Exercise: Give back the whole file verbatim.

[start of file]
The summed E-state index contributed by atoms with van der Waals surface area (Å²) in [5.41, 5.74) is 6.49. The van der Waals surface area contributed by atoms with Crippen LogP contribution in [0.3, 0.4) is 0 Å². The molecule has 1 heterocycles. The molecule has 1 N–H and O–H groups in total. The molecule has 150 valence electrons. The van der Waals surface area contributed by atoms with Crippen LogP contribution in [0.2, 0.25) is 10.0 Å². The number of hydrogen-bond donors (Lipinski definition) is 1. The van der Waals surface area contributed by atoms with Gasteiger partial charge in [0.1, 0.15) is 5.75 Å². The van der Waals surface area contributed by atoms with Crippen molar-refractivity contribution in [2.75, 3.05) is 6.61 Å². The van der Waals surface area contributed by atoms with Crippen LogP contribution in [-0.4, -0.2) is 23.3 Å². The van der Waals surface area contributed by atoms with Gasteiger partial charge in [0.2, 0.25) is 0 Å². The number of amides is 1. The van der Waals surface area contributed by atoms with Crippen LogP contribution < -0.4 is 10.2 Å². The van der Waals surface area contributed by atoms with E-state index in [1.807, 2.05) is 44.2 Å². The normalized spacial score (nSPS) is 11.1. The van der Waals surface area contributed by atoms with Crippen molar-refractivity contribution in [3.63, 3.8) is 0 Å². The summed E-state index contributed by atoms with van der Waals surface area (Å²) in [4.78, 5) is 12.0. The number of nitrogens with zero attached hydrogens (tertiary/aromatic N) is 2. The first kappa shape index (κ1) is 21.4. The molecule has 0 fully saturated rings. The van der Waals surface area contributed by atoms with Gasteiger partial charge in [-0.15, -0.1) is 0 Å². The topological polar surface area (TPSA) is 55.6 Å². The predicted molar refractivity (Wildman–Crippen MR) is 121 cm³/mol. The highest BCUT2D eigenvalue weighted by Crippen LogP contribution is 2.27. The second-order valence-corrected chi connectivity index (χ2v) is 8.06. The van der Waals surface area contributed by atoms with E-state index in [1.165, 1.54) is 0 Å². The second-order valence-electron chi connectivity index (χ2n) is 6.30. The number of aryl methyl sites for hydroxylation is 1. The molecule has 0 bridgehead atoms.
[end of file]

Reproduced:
The summed E-state index contributed by atoms with van der Waals surface area (Å²) in [5.41, 5.74) is 6.49. The van der Waals surface area contributed by atoms with Crippen LogP contribution in [0.3, 0.4) is 0 Å². The molecule has 1 heterocycles. The molecule has 1 N–H and O–H groups in total. The molecule has 150 valence electrons. The van der Waals surface area contributed by atoms with Crippen LogP contribution in [0.2, 0.25) is 10.0 Å². The number of hydrogen-bond donors (Lipinski definition) is 1. The van der Waals surface area contributed by atoms with Gasteiger partial charge in [0.1, 0.15) is 5.75 Å². The van der Waals surface area contributed by atoms with Crippen molar-refractivity contribution in [2.75, 3.05) is 6.61 Å². The van der Waals surface area contributed by atoms with Crippen LogP contribution in [-0.4, -0.2) is 23.3 Å². The van der Waals surface area contributed by atoms with Gasteiger partial charge in [0.2, 0.25) is 0 Å². The number of amides is 1. The van der Waals surface area contributed by atoms with Crippen LogP contribution < -0.4 is 10.2 Å². The van der Waals surface area contributed by atoms with E-state index in [1.807, 2.05) is 44.2 Å². The normalized spacial score (nSPS) is 11.1. The van der Waals surface area contributed by atoms with Crippen molar-refractivity contribution in [3.63, 3.8) is 0 Å². The summed E-state index contributed by atoms with van der Waals surface area (Å²) in [4.78, 5) is 12.0. The number of nitrogens with zero attached hydrogens (tertiary/aromatic N) is 2. The first kappa shape index (κ1) is 21.4. The molecule has 0 fully saturated rings. The van der Waals surface area contributed by atoms with Gasteiger partial charge in [-0.15, -0.1) is 0 Å². The topological polar surface area (TPSA) is 55.6 Å². The predicted molar refractivity (Wildman–Crippen MR) is 121 cm³/mol. The highest BCUT2D eigenvalue weighted by Crippen LogP contribution is 2.27. The second-order valence-corrected chi connectivity index (χ2v) is 8.06. The van der Waals surface area contributed by atoms with E-state index in [1.165, 1.54) is 0 Å². The second-order valence-electron chi connectivity index (χ2n) is 6.30. The number of aryl methyl sites for hydroxylation is 1. The molecule has 0 bridgehead atoms.